What did you enjoy doing as a kid? What did you want to be when you grew up?
Oh how I loathe these questions. If you’ve allegedly reached whatever “grown up” is and still can’t quite nail “what to be”, these are the go-to questions. I often wonder if I’m the only one who has no great recollection of what I wanted to be or thought “can you be a professional person who plays at the beach all day but can’t pay attention long enough to be a lifeguard?”
I started my very first post here with this: You were made for something that matters.
I know it more today than I did then. We were all made for something that matters. I still envy people who know what that “something” is. I still wonder if I ever will. I still ask unrelenting questions. I still constantly doubt my choices. I still want to do big important things but often have trouble doing little things.
Fast forward, and a few things have changed since that first post that give me hope for all of us who want to find what we’re here for and live a simple life.
I let go of passion.
I think Liz Gilbert was the first person I heard talk about the idea that maybe we don’t all have a singular passion (or we don’t use “passion” language) so we’re exhausted and discouraged by all the talk about following your passion. A thousand times yes! And yet, what we all have is curiosity. What if we let go of this whole passion thing and instead followed our curiosity? This is where it gets interesting.
I let go of A LOT of stuff.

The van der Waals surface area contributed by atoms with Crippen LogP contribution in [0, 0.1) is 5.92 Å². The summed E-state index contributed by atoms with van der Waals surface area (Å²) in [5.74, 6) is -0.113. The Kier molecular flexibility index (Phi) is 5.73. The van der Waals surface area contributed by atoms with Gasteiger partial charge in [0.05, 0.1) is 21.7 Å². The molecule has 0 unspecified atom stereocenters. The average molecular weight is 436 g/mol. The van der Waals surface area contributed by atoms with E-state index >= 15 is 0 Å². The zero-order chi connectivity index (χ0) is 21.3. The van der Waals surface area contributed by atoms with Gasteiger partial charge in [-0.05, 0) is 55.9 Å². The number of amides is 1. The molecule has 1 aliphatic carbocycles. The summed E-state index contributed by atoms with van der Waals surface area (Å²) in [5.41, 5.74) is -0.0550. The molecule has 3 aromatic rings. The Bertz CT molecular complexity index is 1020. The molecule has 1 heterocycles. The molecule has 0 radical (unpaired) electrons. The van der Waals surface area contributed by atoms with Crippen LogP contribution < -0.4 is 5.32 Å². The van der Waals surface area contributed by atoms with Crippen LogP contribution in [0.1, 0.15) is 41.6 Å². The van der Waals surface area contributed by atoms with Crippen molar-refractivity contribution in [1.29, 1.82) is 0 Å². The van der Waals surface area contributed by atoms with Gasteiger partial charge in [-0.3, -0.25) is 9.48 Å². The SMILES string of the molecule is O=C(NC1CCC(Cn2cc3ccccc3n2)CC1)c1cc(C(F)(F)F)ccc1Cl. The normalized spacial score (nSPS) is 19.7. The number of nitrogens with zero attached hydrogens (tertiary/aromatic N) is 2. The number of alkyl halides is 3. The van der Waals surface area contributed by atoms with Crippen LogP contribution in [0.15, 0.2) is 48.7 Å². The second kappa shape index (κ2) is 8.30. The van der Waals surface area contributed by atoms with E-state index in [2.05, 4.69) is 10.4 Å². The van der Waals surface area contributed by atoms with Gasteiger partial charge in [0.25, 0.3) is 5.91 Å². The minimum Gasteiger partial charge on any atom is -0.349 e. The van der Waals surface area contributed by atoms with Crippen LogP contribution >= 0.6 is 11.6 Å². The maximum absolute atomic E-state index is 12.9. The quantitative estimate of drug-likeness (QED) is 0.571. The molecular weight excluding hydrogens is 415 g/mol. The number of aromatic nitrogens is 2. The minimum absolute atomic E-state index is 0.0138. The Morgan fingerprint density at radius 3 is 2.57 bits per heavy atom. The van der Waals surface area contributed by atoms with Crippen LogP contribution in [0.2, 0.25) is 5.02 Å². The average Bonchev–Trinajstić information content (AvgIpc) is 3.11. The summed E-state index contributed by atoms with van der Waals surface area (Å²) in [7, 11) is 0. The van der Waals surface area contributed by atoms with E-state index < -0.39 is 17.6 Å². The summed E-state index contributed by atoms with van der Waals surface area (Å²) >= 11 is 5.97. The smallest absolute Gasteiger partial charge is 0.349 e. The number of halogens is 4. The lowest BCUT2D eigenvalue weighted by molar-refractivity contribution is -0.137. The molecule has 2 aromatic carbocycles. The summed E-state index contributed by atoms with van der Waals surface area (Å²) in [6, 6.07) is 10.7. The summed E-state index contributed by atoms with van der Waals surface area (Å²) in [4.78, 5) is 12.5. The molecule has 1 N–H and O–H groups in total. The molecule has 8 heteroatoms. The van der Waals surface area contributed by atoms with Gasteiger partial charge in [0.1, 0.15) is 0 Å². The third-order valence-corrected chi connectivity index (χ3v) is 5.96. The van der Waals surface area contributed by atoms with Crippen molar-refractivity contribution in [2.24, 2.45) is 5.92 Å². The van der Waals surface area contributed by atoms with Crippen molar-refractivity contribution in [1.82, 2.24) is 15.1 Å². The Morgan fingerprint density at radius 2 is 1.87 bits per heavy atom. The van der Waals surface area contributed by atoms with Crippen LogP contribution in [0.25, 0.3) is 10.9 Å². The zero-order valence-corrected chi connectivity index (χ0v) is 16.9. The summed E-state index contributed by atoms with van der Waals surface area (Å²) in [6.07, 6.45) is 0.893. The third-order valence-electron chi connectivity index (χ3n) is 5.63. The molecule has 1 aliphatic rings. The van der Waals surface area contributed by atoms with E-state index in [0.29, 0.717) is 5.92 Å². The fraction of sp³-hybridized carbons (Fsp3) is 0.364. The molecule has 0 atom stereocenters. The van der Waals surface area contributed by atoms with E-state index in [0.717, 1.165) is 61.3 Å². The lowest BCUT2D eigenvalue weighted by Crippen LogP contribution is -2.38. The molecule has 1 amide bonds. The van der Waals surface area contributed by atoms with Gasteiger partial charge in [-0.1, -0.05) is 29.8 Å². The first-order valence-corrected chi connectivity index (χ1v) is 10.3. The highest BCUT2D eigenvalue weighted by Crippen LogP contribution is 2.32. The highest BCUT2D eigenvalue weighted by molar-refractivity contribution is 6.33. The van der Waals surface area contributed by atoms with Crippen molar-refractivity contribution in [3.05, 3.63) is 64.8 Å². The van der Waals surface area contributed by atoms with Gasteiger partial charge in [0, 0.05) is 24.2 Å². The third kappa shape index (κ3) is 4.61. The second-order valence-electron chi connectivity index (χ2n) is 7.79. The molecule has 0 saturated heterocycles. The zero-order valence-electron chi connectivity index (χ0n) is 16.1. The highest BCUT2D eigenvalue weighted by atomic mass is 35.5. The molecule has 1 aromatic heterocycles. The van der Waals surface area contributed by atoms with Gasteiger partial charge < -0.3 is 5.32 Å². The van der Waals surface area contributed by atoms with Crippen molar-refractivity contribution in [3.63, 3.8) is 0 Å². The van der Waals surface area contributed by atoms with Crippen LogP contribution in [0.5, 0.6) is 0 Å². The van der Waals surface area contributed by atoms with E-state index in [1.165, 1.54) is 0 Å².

First, I let go of a lot of physical stuff like clothes and clutter. Our internal lives can mirror our external lives, so clearing external clutter is a good first step. Letting go of physical things I thought I couldn’t live without made me wonder what other things I could live without – things like a steady job, or everyone’s approval or having my phone with me all the time. Could I examine what was cluttering my internal world so I could have more time and energy to explore my curiosities? Turns out the answer was a resounding yes.
I let go of my fear of a crooked path.
This is a big one. If you don’t have a singular passion (or maybe even if you do), you’ve likely had a crooked path. You tried something and it didn’t work. Or maybe it worked, but then that path led you to another path. Some of us need the time and space to experiment and to learn and to change course. That’s not failure, that’s growth. That’s how it works. Mark Twain wrote Tom Sawyer, his first known piece, at 41.
Choosing the crooked path of curiosity
In the time since I started writing here, I’ve fallen in love with the community of people striving to live more simple, thoughtful, integrated lives.
And yet, there’s a curiosity I haven’t followed. Until now. Originally, I had dreams of writing more about two of my lifelong obsessions – nutrition and fitness. I didn’t follow that curiosity because I was listening to all the voices that said, “That world is too crowded. It’s all already been said”, but as I’ve explored how simple living and the way we treat our bodies are so intricately connected, it’s time to let the path get a little crooked.
I will continue to post here, but I’ve designed a new place where I’ll be covering nutrition, fitness, and all the ways our bodies and souls are connected. I would be honored if you checked it out and joined the conversation. Come on over!